Rappler Executive Editor Maria Ressa, whom President Rodrigo Duterte accused of being “a fraud” in a state broadcast Wednesday, said the president’s remarks were “hilarious and sad.”

“Hilarious … and sad. Focus, PH, focus,” Ressa tweeted in response to a tweet that said she took precedence over the Filipino people in Duterte’s public address meant to tackle the Covid-19 crisis.

Duterte said information on the Rappler chief, who was recently found guilty of cyber libel, was being compiled, and vowed to expose Ressa’s “incongruity.”

“Si Ressa is a fraud, maniwala kayo. Give us time. Too early for you to enjoy ‘yung mga award-award mo. You are a fraud actually. Kaya we are just compiling at this stage. And someday in bold letters, we will show your incongruity. You are a fraud,” he said.

Malacañang has said it had no hand in Ressa’s conviction and because the complaint was filed by Wilfredo Keng, a businessman, it was not an issue of the state cracking down on dissenters and suppressing press freedom.

Palace spokesman Harry Roque previously said that Keng was entitled to seek remedies under the law.

In a personal statement, Roque said Ressa’s case was unfortunate as journalists should not be locked up, “but until the law changes,” that remained on the table.

In another tweet, Ressa said Duterte was “just seeing too much fraud from where he sits.”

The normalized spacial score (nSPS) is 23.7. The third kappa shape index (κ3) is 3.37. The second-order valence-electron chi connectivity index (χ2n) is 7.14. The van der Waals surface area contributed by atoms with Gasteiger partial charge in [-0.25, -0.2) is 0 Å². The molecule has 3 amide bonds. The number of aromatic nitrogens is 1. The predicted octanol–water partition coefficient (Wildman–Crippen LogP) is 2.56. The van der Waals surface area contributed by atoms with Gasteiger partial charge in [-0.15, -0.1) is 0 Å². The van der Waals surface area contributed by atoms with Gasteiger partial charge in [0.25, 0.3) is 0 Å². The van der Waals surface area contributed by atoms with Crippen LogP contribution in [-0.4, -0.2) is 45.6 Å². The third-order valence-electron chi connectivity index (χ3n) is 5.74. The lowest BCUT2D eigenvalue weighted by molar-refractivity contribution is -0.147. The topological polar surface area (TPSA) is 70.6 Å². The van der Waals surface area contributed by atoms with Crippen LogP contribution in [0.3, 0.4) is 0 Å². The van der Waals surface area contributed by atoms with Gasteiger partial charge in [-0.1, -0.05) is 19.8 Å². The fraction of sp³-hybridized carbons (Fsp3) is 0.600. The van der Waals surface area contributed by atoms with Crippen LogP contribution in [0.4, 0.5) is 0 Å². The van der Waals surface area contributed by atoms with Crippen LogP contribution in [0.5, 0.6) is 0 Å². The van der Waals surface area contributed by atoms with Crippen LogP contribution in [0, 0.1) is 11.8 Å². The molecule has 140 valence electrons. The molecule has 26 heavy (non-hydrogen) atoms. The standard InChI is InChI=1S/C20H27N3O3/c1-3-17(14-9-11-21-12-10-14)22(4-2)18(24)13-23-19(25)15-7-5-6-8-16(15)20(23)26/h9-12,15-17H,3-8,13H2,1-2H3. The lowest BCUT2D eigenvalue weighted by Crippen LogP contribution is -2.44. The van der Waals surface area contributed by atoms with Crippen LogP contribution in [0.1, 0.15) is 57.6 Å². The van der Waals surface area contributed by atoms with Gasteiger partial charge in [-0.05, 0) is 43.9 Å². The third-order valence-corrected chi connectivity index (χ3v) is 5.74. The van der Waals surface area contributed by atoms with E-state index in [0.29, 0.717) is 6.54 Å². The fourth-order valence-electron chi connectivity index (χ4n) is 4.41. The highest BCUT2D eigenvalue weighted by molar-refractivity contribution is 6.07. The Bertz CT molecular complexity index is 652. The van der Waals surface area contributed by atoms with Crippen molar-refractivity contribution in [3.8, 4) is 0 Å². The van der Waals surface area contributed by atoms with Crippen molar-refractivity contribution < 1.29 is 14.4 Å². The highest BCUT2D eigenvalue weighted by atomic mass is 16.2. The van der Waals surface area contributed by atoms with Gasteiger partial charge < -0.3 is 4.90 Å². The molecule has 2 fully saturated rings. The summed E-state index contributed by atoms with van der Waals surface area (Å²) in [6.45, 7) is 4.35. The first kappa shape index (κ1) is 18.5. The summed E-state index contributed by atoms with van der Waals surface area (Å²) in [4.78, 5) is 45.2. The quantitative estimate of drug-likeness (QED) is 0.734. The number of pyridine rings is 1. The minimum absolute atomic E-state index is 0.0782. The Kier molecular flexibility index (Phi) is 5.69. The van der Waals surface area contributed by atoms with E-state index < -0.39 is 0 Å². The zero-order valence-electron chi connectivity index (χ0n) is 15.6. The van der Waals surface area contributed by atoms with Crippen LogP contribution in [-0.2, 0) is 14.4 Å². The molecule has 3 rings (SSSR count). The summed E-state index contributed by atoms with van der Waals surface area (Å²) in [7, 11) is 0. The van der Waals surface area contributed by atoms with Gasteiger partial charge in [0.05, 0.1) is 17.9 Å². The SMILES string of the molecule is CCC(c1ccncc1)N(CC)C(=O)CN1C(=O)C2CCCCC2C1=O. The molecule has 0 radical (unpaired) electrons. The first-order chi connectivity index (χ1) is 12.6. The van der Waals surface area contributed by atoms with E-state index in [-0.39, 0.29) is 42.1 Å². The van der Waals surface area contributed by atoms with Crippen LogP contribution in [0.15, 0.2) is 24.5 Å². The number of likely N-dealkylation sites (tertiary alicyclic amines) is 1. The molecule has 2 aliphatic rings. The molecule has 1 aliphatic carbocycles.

In Wednesday’s recorded address, the president said he did not read stories putting him in bad light.

“May sinabi na, ‘Nabasa mo ba ‘yung ano?’ Ika ko, ‘maganda o hindi?’ Kung hindi maganda para sa akin, huwag na. You’re wasting your time.”

Duterte also recalled the advice given to him by ex-Davao City Mayor Elias Lopez not to read local publications or listen to news reports.

“He said, ‘I’ll give you one good advice and remember this until you die as a politician: Huwag kang magbasa ng mga locals, huwag kang makinig diyan sa ano. They are no better off. Malayo ‘yan sa iyo. Kaya ganon ‘yan sila kasi wala nang magawa sa buhay nila. Hanggang diyan lang ‘yan sila.’”

Ressa and former Rappler researcher Reynaldo Santos Jr. were found by a Manila court guilty of cyber libel over a May 2012 story that linked Keng to illegal drugs and human trafficking.

While the law that penalizes cyber libel took effect after the story was published in 2012, the judge ruled that the story was “republished” in 2014 even if Rappler said only a typographical error was corrected.

The Manila court also ruled that a cyber libel case could be pursued within 12 years after publication, unlike ordinary libel that has a one-year prescription.

“We are meant to be a cautionary tale. We are meant to make you afraid. So I appeal again. Do not be afraid. Because if you don’t use your rights, you will lose them,” Ressa said after being handed the guilty charge. John Ezekiel J. Hirro